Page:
The Demise of the cinematic zombie: from the golden age of Hollywood to the 1940s
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AbstractThe 1940s is a lost decade in horror cinema, undervalued and written out of most horror scholarship. This collection revises, reframes, and deconstructs persistent critical binaries that have been put in place by scholarly discourse to label 1940s horror as somehow inferior to a “classical” period or “canonical” mode of horror in the 1930s, especially as represented by the monster films of Universal Studios. The book's four sections re-evaluate the historical, political, economic, and cultural factors informing 1940s horror cinema to introduce new theoretical frameworks and to open up space for scholarly discussion of 1940s horror genre hybridity, periodization, and aesthetics. Chapters focused on Gothic and Grand Guignol traditions operating in forties horror cinema, 1940s proto-slasher films, the independent horrors of the Poverty Row studios, and critical reevaluations of neglected hybrid films such as The Vampire’s Ghost (1945) and “slippery” auteurs such as Robert Siodmak and Sam Neufield, work to recover a decade of horror that has been framed as having fallen victim to repetition, exhaustion, and decline.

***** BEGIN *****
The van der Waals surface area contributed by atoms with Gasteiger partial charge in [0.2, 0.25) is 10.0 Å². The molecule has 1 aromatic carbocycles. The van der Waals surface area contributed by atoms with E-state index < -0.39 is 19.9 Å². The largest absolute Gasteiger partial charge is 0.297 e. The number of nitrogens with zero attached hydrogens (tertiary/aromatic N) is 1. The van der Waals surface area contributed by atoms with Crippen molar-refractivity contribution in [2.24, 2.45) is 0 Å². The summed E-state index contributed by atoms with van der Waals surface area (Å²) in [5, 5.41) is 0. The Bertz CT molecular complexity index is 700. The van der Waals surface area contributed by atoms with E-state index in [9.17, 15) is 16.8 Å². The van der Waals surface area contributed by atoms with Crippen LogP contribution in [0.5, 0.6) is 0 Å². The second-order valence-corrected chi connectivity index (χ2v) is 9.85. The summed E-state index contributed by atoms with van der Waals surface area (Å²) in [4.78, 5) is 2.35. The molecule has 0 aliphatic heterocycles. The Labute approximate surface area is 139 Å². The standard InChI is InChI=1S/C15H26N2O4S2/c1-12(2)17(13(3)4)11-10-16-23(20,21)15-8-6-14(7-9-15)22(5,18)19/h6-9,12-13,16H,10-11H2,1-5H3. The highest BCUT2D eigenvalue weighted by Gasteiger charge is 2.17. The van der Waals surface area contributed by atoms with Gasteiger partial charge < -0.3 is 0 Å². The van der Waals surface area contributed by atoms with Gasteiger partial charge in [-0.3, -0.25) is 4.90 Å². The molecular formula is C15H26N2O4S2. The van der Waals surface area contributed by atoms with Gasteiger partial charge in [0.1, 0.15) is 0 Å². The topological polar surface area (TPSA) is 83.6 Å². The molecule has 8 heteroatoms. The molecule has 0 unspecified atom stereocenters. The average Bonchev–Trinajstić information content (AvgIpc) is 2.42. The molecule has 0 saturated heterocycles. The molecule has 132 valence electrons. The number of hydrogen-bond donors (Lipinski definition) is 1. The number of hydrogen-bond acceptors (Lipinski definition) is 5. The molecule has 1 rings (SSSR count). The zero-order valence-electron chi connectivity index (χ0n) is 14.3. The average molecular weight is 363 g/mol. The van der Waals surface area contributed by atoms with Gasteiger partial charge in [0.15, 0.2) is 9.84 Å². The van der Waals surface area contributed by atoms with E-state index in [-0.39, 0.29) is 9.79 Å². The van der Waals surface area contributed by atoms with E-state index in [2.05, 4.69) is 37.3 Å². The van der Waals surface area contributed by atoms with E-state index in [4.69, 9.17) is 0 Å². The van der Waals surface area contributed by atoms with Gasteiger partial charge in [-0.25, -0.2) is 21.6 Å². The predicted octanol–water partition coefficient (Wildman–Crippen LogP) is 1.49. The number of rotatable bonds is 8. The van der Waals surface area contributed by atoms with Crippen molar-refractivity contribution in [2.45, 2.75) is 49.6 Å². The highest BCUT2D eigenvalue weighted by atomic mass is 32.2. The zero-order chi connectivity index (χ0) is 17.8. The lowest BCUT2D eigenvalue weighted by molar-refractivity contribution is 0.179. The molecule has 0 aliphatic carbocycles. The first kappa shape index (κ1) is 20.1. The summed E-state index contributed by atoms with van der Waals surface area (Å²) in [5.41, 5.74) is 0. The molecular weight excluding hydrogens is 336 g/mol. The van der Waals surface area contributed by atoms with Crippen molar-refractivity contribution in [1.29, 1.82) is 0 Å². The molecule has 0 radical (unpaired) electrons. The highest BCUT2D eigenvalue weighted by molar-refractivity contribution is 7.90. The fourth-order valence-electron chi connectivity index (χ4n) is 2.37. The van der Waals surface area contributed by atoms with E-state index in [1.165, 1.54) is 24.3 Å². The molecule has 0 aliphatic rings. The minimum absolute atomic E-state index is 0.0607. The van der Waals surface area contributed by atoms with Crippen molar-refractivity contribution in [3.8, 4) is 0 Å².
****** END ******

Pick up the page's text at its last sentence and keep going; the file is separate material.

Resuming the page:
CitationFenton, L. (2014) The demise of the cinematic zombie: From the Golden Age of Hollywood to the 1940s in DeGiglio-Bellemare, M., Ellbe, C. and Woofter, K. (eds) Recovering 1940s Horror Cinema - Traces of a Lost Decade. London: Lexington Books
TypeChapter in book
DescriptionChapter 12 of Recovering 1940s Horror Cinema- Traces of a Lost Decade edited by Mario Degiglio-Bellemare; Charlie Ellbé And Kristopher Woofter
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